As a member of the first graduating Ph.D. class of Prescott College, I was among a few who helped the graduate administration develop “the most unique Ph.D. program in the world.” The students in our class each came from a different profession. We were able to carve and design our Ph.D. dissertation study to fit current times and our professional needs. The fact that I was able to study and write about the Fair Trade Business Model has totally changed my life.
I am currently speaking domestically and internationally about Fair Trade. This passing on of information will ultimately advance the elimination of poverty from our planet. By spreading the Fair Trade Movement, I can change the Quality of Life for artisans who live without the basic necessities of life such as adequate food, healthcare, environmentally-safe homes, and education for their children. My goal and purpose is to help a few artisans and their families have a better life, while being a Fair Trade educator, speaking at college and universities and civic groups to the people who can help educate the public about Fair Trade consuming.
What is your advice to students who are interested in following a similar path?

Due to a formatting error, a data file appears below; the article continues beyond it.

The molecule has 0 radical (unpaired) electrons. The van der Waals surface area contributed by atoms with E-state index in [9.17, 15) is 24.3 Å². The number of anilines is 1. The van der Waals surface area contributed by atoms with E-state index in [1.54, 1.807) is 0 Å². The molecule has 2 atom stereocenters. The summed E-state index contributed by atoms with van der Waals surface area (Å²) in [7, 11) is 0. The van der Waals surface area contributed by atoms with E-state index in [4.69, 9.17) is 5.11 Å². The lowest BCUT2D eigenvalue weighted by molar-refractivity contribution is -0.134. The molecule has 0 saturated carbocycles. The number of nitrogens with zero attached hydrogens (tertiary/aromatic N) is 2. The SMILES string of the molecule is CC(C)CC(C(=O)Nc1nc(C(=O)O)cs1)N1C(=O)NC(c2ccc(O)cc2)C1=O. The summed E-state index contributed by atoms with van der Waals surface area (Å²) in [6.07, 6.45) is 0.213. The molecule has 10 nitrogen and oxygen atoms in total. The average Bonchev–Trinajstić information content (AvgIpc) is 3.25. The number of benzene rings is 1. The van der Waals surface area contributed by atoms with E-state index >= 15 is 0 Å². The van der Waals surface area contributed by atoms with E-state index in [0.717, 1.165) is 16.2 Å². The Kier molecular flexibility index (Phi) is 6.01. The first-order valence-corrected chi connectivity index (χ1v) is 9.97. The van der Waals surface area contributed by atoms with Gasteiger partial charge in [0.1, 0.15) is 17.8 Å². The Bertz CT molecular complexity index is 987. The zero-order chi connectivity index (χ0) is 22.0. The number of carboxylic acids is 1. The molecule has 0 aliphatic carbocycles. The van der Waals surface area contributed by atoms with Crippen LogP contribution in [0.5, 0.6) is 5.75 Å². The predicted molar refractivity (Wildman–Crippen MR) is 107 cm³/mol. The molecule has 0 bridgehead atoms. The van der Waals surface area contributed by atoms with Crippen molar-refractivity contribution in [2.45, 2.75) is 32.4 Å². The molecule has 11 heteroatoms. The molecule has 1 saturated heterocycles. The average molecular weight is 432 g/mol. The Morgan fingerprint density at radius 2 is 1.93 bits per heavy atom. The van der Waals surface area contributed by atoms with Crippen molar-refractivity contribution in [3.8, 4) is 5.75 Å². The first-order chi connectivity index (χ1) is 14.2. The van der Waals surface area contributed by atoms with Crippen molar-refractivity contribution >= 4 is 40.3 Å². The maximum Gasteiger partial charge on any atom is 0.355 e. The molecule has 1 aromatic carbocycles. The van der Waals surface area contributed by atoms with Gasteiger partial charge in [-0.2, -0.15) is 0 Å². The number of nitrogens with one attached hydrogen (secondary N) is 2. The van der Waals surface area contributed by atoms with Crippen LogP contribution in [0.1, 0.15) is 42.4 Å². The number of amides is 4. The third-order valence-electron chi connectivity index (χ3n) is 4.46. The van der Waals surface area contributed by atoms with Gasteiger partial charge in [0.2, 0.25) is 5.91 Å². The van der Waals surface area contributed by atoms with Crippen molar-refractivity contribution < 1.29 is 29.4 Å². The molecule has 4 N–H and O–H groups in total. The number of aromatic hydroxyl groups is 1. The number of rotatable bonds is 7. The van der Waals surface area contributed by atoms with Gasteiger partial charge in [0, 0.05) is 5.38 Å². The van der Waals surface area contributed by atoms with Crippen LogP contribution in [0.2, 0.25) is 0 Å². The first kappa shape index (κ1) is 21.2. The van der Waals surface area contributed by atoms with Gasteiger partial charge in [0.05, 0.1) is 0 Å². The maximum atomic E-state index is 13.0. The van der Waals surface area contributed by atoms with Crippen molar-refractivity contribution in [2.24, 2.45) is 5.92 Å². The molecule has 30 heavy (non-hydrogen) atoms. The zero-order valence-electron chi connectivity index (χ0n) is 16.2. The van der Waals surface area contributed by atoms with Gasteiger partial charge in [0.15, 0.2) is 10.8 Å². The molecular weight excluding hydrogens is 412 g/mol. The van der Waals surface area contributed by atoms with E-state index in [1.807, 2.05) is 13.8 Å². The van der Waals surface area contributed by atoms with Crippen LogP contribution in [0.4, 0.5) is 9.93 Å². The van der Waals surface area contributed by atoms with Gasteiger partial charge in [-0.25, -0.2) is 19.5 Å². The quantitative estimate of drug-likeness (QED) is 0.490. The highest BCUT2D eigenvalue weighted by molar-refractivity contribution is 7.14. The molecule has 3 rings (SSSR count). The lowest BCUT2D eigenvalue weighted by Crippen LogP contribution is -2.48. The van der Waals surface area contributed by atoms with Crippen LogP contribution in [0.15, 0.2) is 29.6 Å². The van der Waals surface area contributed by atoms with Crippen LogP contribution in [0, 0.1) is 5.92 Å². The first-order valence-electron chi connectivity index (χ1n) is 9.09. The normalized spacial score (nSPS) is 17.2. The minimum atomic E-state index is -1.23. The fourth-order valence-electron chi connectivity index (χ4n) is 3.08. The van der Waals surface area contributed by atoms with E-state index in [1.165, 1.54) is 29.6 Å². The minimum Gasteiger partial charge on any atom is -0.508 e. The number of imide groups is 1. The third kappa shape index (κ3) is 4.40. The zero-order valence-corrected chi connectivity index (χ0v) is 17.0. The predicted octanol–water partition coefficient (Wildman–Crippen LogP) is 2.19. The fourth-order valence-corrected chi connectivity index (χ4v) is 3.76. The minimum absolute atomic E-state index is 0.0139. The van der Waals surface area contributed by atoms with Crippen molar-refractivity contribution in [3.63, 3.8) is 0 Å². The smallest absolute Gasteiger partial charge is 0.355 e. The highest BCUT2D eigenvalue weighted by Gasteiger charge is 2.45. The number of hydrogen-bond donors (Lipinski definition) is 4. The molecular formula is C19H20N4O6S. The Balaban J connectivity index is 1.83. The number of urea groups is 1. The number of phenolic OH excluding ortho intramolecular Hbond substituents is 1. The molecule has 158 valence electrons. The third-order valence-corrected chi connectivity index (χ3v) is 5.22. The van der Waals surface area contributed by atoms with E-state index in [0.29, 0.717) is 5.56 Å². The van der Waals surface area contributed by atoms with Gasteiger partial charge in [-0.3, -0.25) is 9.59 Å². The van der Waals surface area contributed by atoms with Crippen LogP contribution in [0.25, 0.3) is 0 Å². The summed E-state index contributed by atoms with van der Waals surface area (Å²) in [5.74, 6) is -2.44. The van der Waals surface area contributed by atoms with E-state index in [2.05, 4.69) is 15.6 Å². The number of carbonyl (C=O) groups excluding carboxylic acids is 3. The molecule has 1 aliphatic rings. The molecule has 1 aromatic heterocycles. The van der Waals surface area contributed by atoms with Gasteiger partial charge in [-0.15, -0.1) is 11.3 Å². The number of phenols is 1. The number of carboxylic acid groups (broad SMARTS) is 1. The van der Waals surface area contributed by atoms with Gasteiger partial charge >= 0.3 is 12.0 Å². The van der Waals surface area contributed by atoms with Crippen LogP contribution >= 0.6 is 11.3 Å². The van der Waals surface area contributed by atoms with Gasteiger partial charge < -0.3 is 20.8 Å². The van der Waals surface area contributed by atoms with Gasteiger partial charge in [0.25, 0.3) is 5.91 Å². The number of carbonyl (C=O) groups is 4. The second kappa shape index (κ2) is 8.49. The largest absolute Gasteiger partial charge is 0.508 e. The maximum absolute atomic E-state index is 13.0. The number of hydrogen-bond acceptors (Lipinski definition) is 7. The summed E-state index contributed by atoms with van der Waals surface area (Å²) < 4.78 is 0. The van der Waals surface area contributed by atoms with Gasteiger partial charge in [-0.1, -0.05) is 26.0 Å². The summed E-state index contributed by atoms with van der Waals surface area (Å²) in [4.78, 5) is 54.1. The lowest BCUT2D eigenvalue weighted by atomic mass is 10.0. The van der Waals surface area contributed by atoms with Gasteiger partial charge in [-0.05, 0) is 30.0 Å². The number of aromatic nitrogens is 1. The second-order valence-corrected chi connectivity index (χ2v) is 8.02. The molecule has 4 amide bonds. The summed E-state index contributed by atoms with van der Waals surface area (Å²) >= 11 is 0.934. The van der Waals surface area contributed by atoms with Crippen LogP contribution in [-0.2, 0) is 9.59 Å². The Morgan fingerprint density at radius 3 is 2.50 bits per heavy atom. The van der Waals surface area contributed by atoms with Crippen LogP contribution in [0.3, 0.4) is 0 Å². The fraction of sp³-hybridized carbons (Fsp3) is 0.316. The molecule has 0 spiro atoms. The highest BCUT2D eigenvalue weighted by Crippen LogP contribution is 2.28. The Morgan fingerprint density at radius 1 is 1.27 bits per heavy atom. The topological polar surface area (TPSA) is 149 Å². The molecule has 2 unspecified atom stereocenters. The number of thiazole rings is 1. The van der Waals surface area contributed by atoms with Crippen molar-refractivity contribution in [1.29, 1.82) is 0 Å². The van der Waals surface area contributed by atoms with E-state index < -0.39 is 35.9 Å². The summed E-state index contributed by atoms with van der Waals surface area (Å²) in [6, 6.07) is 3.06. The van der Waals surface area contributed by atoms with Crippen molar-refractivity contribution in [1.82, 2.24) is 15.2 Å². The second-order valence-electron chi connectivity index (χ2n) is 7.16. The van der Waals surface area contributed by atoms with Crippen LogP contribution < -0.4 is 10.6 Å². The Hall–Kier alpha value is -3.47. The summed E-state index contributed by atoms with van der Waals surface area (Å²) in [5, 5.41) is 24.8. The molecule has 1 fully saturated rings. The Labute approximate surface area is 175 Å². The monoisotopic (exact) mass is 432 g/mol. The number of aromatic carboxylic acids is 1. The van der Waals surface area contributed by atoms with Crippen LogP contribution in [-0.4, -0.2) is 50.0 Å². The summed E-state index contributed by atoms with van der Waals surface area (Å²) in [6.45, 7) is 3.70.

In the United States, the Fair Trade Movement participation is sparser than in Europe, New Zealand, and Australia. To learn early in life about the principles of the Fair Trade Movement will be life-changing and the awareness could motivate a vocation change. In practicing the principles of Fair Trade, you can help one family and then another, each time you buy a Fair Trade products, all toward eliminating poverty in the world of 2 billion poor earth-dwellers. Changing the quality of life for one family’s children, by allowing them to receive an education, can be a part of making a difference in the world.
In my dissertation, I referred to FT as the Fair Trade Business Model. FTBM is affirmed as a viable business model by schools such as Said School of Business, University of Oxford, which sponsors such conferences as the Fair Trade Forum in October 2009. Even though the model has been functioning for forty to sixty years, according to Oxfam, a Fair Trade organization that began in Europe, there is great work to be done to provide Living Wages for the poor who reside in every country of the world.